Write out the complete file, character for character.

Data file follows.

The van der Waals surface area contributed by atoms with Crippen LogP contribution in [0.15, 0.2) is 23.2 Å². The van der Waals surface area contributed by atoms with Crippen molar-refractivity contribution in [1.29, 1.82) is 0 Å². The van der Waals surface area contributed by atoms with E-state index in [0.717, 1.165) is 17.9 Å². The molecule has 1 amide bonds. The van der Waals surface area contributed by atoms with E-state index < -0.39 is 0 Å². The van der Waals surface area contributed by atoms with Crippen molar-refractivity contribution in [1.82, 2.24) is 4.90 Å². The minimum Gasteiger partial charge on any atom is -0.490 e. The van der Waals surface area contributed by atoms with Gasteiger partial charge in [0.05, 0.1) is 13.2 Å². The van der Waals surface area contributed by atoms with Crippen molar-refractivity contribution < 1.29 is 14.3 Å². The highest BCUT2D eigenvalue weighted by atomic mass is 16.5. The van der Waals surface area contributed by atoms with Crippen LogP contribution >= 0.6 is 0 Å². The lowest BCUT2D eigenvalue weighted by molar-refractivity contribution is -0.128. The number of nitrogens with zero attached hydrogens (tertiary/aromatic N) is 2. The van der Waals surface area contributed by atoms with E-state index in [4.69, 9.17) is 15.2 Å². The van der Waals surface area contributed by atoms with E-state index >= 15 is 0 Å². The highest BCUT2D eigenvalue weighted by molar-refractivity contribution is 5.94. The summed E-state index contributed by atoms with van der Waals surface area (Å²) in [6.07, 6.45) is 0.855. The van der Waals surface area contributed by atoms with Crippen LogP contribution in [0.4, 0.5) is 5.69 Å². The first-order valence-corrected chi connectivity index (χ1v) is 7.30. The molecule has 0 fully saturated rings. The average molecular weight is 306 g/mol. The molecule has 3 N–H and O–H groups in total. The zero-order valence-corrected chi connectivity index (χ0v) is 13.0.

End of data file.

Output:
The van der Waals surface area contributed by atoms with Crippen LogP contribution in [0.15, 0.2) is 23.2 Å². The van der Waals surface area contributed by atoms with Crippen molar-refractivity contribution in [1.29, 1.82) is 0 Å². The van der Waals surface area contributed by atoms with E-state index in [0.717, 1.165) is 17.9 Å². The molecule has 1 amide bonds. The van der Waals surface area contributed by atoms with E-state index < -0.39 is 0 Å². The van der Waals surface area contributed by atoms with Crippen molar-refractivity contribution in [1.82, 2.24) is 4.90 Å². The minimum Gasteiger partial charge on any atom is -0.490 e. The van der Waals surface area contributed by atoms with Gasteiger partial charge in [0.05, 0.1) is 13.2 Å². The van der Waals surface area contributed by atoms with Crippen molar-refractivity contribution < 1.29 is 14.3 Å². The highest BCUT2D eigenvalue weighted by atomic mass is 16.5. The van der Waals surface area contributed by atoms with Crippen LogP contribution >= 0.6 is 0 Å². The lowest BCUT2D eigenvalue weighted by molar-refractivity contribution is -0.128. The number of nitrogens with zero attached hydrogens (tertiary/aromatic N) is 2. The van der Waals surface area contributed by atoms with E-state index in [4.69, 9.17) is 15.2 Å². The van der Waals surface area contributed by atoms with E-state index >= 15 is 0 Å². The highest BCUT2D eigenvalue weighted by molar-refractivity contribution is 5.94. The summed E-state index contributed by atoms with van der Waals surface area (Å²) in [6.07, 6.45) is 0.855. The van der Waals surface area contributed by atoms with Crippen LogP contribution in [0.4, 0.5) is 5.69 Å². The first-order valence-corrected chi connectivity index (χ1v) is 7.30. The molecule has 0 fully saturated rings. The average molecular weight is 306 g/mol. The molecule has 3 N–H and O–H groups in total. The zero-order valence-corrected chi connectivity index (χ0v) is 13.0.